Analysts: Exchequer on target but risks ahead

Government tax revenues are on target, but analysts warn fears about the global economy and jitters about the UK staying in the EU could yet disrupt finances in the months ahead.

Tax and spending returns for the first three months showed tax revenues increased more than 6.4% from a year earlier, to more than €11.13bn. 

The increase remains above the increase of 5.8% for the whole of 2016 Finance Minister Michael Noonan set as the key target in his budget speech last October.

Despite the Department of Health again spending more than allocated, overall current spending was within budget in the quarter. 

The figures show that two of the four main tax heads — income tax and Vat — brought in less than was anticipated in the quarter, while corporation tax and excise duties brought in significantly more.

Timing and repayment issues continue to affect the quarterly figures, however. 

At €654m, the exchequer collected substantially more than anticipated from corporation taxes over the first three months, but the reason was down to just one unnamed large multinational firm paying a tax bill earlier than expected. 

The Department of Finance said corporation taxes will perform to target through the rest of the year. 

Last year, corporate taxes unexpectedly flooded into the Government’s coffers.

At over €3.89bn, Vat revenues appear to have underperformed for a second successive month — but a repayment in February continues to distort the figures.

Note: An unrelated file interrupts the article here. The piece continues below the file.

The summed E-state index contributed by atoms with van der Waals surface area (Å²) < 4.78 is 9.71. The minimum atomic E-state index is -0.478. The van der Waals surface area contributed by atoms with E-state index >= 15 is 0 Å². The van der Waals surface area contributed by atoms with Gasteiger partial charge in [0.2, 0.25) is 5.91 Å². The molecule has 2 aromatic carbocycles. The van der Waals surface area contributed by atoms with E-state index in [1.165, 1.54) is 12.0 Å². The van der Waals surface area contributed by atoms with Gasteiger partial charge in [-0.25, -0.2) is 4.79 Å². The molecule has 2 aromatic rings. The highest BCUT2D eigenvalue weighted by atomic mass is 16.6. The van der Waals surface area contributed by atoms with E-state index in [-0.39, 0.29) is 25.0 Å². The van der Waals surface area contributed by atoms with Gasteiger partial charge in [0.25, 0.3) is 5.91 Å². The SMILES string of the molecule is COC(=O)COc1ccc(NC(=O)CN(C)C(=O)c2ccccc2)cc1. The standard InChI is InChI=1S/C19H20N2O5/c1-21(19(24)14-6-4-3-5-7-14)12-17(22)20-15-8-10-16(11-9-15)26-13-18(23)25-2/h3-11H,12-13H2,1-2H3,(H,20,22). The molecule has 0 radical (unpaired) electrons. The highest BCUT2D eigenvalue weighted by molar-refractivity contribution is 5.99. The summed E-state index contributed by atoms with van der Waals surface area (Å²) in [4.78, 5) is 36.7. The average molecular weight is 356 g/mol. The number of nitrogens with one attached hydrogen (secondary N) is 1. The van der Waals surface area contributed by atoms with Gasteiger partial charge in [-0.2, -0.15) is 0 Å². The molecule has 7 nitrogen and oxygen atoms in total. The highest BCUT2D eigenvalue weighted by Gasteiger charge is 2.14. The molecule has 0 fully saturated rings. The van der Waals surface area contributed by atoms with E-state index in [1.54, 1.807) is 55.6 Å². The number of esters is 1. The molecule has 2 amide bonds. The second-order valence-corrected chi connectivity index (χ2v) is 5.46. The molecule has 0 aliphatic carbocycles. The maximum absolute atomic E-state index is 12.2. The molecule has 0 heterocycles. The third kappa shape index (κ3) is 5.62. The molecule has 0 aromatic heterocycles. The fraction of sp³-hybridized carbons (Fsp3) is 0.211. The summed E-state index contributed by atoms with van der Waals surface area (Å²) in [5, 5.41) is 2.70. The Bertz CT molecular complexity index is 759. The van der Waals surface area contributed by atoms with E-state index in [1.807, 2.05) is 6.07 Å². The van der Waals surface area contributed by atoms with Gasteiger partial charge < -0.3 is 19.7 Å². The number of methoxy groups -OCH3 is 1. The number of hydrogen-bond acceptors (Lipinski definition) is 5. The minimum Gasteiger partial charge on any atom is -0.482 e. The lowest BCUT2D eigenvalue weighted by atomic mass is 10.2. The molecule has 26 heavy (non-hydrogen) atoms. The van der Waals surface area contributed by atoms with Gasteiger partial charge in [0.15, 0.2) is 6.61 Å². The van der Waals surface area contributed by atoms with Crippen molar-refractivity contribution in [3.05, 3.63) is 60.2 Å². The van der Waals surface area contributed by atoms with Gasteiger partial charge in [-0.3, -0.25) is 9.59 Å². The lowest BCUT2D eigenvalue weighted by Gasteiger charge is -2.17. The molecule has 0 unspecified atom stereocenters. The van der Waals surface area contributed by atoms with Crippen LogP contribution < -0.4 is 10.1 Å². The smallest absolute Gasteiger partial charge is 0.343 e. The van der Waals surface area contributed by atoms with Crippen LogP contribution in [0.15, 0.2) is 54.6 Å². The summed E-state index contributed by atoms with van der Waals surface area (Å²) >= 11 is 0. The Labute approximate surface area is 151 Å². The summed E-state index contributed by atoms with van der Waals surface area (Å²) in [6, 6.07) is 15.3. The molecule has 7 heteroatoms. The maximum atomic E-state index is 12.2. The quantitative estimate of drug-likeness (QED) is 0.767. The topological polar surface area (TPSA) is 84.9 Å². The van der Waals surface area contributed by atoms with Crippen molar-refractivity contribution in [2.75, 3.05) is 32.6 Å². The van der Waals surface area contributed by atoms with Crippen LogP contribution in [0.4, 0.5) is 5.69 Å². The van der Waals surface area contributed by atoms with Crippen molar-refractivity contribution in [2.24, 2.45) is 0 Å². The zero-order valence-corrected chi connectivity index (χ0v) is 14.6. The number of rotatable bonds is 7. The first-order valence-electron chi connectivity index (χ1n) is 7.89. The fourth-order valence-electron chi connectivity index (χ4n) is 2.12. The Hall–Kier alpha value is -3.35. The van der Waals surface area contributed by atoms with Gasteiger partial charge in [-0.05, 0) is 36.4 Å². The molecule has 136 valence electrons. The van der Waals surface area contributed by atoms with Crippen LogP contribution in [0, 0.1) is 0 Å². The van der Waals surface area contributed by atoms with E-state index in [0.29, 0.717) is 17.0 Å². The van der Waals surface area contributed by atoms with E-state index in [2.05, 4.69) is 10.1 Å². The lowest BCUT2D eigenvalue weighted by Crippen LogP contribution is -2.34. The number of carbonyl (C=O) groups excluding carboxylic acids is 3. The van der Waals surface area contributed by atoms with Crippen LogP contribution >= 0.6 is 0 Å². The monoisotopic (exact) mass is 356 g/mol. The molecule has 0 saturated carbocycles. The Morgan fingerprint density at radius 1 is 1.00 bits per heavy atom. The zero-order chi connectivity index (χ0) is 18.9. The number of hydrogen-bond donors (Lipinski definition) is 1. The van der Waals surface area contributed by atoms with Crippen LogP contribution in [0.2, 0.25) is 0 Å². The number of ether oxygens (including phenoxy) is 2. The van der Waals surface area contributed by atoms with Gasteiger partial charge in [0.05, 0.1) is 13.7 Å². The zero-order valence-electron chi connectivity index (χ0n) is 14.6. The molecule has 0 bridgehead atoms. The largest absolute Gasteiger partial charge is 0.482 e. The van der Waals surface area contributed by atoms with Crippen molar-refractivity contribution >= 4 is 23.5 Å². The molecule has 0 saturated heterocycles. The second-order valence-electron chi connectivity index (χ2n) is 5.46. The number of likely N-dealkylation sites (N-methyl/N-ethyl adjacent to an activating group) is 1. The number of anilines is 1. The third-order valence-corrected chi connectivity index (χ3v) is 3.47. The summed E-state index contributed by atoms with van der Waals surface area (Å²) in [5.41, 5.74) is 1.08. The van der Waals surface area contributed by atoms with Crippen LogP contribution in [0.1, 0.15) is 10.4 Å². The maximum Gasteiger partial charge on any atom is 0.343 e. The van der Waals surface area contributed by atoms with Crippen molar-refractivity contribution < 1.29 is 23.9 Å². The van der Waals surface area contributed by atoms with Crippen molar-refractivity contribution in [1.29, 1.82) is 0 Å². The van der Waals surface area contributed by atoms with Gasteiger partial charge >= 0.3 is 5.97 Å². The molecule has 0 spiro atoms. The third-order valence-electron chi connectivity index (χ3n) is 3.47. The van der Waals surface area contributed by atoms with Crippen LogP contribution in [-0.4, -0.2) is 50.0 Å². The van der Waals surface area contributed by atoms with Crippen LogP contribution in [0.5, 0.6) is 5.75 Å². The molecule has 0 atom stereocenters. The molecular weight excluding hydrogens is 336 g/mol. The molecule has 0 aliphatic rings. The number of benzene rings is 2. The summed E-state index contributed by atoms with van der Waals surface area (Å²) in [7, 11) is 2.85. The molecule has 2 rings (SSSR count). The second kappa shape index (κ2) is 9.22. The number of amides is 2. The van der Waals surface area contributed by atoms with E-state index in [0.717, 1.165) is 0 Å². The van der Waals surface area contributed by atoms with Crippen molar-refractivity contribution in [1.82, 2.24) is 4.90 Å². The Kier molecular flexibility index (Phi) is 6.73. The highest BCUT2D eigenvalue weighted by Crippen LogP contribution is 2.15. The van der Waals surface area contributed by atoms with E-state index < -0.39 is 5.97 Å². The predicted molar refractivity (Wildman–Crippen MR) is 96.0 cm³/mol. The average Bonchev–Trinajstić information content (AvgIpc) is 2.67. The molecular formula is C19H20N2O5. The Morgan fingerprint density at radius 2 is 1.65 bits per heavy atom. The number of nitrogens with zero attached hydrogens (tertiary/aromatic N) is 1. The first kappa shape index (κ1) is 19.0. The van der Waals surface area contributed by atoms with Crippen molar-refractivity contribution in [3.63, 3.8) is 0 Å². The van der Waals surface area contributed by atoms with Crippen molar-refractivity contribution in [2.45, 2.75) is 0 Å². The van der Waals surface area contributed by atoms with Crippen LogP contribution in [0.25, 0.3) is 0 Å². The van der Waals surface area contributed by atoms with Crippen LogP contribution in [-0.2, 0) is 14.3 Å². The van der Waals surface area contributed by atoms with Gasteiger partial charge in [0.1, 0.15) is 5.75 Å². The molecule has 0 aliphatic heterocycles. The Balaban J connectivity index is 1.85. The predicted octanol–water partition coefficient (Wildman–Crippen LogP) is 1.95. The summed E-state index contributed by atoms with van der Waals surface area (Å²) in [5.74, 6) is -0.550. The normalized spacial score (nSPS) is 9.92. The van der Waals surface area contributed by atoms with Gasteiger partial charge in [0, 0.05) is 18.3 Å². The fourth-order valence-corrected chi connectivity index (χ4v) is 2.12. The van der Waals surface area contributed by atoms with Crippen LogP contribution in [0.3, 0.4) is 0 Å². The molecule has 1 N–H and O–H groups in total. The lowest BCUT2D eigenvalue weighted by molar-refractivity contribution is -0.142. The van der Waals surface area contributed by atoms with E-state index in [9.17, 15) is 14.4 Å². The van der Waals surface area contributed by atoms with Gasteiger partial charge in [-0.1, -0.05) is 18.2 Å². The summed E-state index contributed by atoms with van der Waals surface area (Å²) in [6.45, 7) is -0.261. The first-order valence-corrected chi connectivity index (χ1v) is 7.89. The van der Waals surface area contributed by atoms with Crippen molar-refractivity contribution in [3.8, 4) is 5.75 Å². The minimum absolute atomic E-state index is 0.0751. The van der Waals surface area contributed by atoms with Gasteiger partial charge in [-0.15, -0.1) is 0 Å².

CSO figures published last week showing retail sales grew by an annual 11% in volume terms and 8.7% in value terms in February suggest consumers are spending more and Vat taxes should rise at a fast pace too. 

Again, timing issues appear to have affected income taxes, which although increasing 2.7% to €4.35bn in the year, underperformed its “profile” target. 

Overall, receipts were 1.1% ahead of profile, meaning the exchequer took in €119m more in tax revenues than it anticipated.

Tax receipts were 2.1% ahead of profile, if a delayed payment received on April 1, are included.

The figures suggest the Government will reach its budget target for a 5.8% increase in tax revenues for the whole of 2016.

Mr Noonan set out a target in his Budget 2016 speech in October to collect over €47.22bn in tax revenues in 2016. 

In the coming weeks, the Government will update its economic forecasts. 

The Central Bank last week increased its GDP growth forecast this year, to 5.1%, and the Economic and Social Research Institute last month projected GDP will grow 4.8%. 

However, economists warn about a number of headwinds, including the UK vote on Brexit on June 23, that could seriously disrupt the exchequer targets this year.

“We note there are a number of external — the Brexit referendum and the US Presidential election —and internal — ongoing domestic political uncertainty — risks that could have an impact on Ireland’s fiscal performance over the remainder of 2016,” said Philip O’Sullivan, chief economist at Investec Ireland.

It is too early to say if revenues will again sharply increase this year, but economic indicators such as employment and retail sales so far point to a healthy outcome, said Conall Mac Coille, chief economist at Davy Stockbrokers.


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